Once again, the current real estate market proves that even juggernaut development companies can fall victim to its prey. The latest victim: Opus South Corp.
The Buckhead, Ga.-based firm filed for Chapter 11 bankruptcy protection in April. The restructuring—brought on by poorly executed multi-tasking, never-ending construction, toxic mortgages, and meager sales—is emblematic of problems throughout the multifamily development sector. While some industry insiders were shocked by the news, others foresaw trouble for the companies a while ago.
“These companies bit off more than they could chew.” says Jack McCabe, real estate analyst and CEO of Deerfield Beach, Fla.-based McCabe Research and Consulting. “It’s kind of a double-edged sword. Did they see it coming? No. Should they have seen it coming? Yes. They were developing projects left and right at the height of the boom.”
McCabe says companies such as Opus South took on too many projects that took longer to build than normal. “Due to a shortage of materials and labor, these projects went on longer than a year,” he explains.
As is the case with Opus South’s Water’s Edge condo property in Clearwater, Fla., McCabe says the project took longer than expected and, as a result, the development company lost the majority of its potential buyers. Of the 153 units built, only 10 have sold as of late. The company was also forced to refund most of its pre-sale deposits, making it difficult for Opus South to refinance its short-term construction loan. The development company reportedly has $324 million in loans from 12 banks, $103 million of which was designated for residential properties.
Opus Corp. announced that its Southern offices will remain open during restructuring, but it will eventually leave the market completely. “We do not forecast to be back in that market for some time,” says Winston Hewitt, Opus’ director of public relations. “However, we can’t provide an exact range of how long we plan to stay out of that market. We do know that this won’t be a one-year thing. It is a significant range that we would back out from that market.”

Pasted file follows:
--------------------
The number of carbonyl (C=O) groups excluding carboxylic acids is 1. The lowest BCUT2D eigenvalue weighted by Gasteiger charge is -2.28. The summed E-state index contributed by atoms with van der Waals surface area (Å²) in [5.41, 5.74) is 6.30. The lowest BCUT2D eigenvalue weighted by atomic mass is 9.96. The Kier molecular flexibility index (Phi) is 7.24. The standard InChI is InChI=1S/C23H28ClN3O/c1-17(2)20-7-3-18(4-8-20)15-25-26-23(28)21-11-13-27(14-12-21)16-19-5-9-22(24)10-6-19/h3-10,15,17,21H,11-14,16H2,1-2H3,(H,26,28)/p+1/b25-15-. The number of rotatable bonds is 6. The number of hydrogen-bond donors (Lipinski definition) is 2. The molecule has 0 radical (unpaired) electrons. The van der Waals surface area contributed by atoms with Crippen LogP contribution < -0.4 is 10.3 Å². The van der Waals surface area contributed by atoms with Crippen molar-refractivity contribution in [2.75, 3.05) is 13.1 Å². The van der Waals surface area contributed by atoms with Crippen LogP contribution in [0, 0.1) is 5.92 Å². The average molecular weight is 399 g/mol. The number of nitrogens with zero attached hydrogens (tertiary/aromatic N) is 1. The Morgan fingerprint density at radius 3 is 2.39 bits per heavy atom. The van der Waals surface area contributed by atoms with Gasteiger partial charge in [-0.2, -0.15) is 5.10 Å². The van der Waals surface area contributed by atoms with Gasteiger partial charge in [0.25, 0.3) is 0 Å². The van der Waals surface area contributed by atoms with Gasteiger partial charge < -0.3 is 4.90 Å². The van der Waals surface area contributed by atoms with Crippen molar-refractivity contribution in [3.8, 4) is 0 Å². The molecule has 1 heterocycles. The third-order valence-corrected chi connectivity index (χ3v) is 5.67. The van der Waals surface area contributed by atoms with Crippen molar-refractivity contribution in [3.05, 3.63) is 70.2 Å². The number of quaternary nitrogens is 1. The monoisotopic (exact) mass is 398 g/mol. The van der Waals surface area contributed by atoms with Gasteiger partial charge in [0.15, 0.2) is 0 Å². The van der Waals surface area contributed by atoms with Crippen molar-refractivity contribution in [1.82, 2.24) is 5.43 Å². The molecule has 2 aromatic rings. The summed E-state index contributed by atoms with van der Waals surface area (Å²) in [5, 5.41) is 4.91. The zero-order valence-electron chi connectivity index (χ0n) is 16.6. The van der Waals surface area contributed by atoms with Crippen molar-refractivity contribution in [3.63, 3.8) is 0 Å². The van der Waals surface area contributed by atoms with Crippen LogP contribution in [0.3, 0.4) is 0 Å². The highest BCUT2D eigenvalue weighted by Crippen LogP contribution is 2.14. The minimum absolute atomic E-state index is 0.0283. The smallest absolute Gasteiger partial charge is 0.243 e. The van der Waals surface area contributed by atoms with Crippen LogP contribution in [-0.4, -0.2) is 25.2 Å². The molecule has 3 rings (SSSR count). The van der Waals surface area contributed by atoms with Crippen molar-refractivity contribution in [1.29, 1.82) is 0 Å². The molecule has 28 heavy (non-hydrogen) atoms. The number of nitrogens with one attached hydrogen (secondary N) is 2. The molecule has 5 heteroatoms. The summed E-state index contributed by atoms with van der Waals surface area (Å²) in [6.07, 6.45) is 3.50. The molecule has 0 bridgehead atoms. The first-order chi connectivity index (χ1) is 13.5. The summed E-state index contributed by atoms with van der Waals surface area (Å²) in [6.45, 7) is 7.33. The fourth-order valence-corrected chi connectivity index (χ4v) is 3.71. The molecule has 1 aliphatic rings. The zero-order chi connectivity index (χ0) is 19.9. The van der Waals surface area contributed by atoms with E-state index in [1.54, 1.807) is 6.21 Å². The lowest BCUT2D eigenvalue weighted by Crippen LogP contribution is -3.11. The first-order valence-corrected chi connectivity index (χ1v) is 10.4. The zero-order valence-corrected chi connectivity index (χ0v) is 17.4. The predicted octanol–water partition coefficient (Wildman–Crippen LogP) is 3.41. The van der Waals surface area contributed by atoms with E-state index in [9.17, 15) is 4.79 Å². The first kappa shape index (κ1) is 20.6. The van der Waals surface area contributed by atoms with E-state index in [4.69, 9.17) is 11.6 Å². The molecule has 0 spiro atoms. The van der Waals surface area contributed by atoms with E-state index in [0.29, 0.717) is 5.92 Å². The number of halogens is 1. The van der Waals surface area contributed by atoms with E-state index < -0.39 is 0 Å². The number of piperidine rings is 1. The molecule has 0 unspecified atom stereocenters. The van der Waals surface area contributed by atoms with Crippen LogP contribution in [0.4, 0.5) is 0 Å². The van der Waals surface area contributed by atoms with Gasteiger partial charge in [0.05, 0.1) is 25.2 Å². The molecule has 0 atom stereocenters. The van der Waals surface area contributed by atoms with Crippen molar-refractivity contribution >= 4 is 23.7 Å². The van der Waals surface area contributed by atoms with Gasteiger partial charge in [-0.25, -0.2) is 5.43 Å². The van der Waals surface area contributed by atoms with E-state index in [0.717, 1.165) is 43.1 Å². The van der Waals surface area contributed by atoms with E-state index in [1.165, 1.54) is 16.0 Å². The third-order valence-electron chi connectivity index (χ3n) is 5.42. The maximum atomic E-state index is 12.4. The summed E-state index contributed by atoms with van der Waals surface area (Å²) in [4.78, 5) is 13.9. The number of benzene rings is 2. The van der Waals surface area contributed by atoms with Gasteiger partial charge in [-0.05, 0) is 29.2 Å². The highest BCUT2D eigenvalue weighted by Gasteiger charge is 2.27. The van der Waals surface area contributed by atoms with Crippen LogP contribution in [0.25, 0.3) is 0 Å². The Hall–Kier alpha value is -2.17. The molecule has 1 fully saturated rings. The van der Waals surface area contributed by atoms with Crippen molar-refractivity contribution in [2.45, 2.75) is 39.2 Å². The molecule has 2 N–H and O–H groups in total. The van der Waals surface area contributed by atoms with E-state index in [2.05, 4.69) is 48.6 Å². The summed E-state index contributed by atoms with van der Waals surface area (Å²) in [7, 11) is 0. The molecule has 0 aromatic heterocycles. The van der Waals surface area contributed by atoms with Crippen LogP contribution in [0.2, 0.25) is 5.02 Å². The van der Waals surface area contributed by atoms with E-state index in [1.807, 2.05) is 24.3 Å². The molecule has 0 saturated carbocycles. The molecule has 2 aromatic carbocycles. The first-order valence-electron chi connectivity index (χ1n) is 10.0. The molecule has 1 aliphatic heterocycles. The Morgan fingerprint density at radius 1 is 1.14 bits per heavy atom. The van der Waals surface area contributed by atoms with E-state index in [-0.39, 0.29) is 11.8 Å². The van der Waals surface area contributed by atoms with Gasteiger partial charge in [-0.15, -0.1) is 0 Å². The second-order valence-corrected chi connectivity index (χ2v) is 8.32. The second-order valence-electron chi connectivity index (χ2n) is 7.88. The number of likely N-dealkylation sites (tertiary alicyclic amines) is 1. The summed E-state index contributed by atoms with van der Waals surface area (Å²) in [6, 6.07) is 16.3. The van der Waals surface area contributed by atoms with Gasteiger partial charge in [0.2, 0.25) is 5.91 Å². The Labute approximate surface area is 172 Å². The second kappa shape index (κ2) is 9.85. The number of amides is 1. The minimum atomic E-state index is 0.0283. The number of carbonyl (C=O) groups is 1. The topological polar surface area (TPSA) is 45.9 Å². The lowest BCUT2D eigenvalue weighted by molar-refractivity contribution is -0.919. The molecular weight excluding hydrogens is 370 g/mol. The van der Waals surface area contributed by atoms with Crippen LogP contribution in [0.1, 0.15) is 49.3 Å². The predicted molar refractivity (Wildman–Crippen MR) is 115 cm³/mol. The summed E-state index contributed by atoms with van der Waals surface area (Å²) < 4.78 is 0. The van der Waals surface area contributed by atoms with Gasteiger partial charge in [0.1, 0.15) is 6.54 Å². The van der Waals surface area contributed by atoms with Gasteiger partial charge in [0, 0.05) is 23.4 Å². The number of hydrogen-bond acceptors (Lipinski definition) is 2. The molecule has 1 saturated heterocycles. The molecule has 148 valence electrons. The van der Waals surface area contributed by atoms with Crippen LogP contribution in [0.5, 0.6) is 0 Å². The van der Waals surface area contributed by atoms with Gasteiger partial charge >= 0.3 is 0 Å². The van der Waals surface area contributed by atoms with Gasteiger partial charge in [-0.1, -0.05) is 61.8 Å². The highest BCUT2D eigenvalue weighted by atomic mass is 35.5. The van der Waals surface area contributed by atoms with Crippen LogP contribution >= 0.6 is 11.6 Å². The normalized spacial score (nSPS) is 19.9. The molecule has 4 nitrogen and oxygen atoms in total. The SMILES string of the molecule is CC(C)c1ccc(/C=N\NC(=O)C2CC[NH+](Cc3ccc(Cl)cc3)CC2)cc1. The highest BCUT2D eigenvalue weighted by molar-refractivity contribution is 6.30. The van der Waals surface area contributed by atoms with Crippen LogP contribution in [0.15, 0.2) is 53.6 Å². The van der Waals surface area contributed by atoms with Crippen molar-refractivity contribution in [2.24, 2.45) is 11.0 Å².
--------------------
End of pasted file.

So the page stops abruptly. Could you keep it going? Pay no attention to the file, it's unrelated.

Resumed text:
All told, the future still looks grim for Opus South’s parent company, Opus Corp. Opus South recently borrowed $68,000 from Wachovia bank in order to pay utility expenses such as water and air conditioning at its Perdido Key property, a 51-unit condominium complex in Pensacola, Fla. And to add more salt to Opus Corp.’s wounds, its Phoenix-based division, Opus West Corp. is considering filing for bankruptcy as well. The announcement came after Hill Country Galleria, a 1 million square foot mixed-use property in Austin, Texas, filed for Chapter 11. The multimillion-dollar development is one of Opus West’s most lucrative projects.
Despite the recent trouble Opus Corp.’s divisions are facing, McCabe doesn’t think the company as a whole will be affected. “We may see Opus South and some of its other divisions disappear, but the larger company will be able to survive this,” he says. “They have enough hands in other markets to survive this.”
Opus South Corp. is not the only multifamily firm to recently file for Chapter 11 bankruptcy protection.
Oakland, Calif.-based A.F. Evans and Charlotte, N.C-based Crescent Resources recently did so as well. A.F. Evans’ debt is more than $50 million; however, the group plans to raise $35 million by selling off its development properties and focusing more on affordable housing, property management, and senior-assisted living. Evans says it has no plans to lay off its 550 employees. Crescent Resources, meanwhile, has more than $1 billion in debt but was able to secure $110 million in debtor-in-possession financing in order to continue its operations.
Don’t expect these hard times to be over just yet. Jack McCabe, real estate analyst and CEO of McCabe Research and Consulting, says there may be more bankruptcy filings in the future. “This is very common for developers right now. They need to try and hold on to their properties, and be prepared to go through a slow sales process,” he says.
McCabe’s most interesting advice is for developers to stay away from the high-rise condo market for a while. “There is still an excess of inventory. There may not be a demand for high-rise condos for the next decade,” he says.